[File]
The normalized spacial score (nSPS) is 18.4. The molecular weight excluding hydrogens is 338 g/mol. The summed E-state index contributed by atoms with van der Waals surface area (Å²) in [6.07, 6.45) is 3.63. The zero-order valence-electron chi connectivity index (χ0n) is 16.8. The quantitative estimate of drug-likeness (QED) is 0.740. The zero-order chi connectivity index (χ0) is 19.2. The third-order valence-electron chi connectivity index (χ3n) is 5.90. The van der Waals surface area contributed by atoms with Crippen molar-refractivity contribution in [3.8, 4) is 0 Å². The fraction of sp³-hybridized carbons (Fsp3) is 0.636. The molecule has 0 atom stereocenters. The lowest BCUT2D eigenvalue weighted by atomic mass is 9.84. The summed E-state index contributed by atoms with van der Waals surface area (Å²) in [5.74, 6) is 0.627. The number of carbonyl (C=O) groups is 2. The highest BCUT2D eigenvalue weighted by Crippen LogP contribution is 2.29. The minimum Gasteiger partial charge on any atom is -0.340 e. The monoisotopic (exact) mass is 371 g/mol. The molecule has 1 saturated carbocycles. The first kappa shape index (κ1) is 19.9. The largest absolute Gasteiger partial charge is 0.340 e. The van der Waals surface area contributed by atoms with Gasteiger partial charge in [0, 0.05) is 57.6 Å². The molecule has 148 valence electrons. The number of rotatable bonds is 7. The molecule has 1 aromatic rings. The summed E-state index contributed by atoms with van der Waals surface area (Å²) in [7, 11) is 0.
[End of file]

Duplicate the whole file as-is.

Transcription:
The normalized spacial score (nSPS) is 18.4. The molecular weight excluding hydrogens is 338 g/mol. The summed E-state index contributed by atoms with van der Waals surface area (Å²) in [6.07, 6.45) is 3.63. The zero-order valence-electron chi connectivity index (χ0n) is 16.8. The quantitative estimate of drug-likeness (QED) is 0.740. The zero-order chi connectivity index (χ0) is 19.2. The third-order valence-electron chi connectivity index (χ3n) is 5.90. The van der Waals surface area contributed by atoms with Crippen molar-refractivity contribution in [3.8, 4) is 0 Å². The fraction of sp³-hybridized carbons (Fsp3) is 0.636. The molecule has 0 atom stereocenters. The lowest BCUT2D eigenvalue weighted by atomic mass is 9.84. The summed E-state index contributed by atoms with van der Waals surface area (Å²) in [5.74, 6) is 0.627. The number of carbonyl (C=O) groups is 2. The highest BCUT2D eigenvalue weighted by Crippen LogP contribution is 2.29. The minimum Gasteiger partial charge on any atom is -0.340 e. The monoisotopic (exact) mass is 371 g/mol. The molecule has 1 saturated carbocycles. The first kappa shape index (κ1) is 19.9. The largest absolute Gasteiger partial charge is 0.340 e. The van der Waals surface area contributed by atoms with Gasteiger partial charge in [0, 0.05) is 57.6 Å². The molecule has 148 valence electrons. The number of rotatable bonds is 7. The molecule has 1 aromatic rings. The summed E-state index contributed by atoms with van der Waals surface area (Å²) in [7, 11) is 0.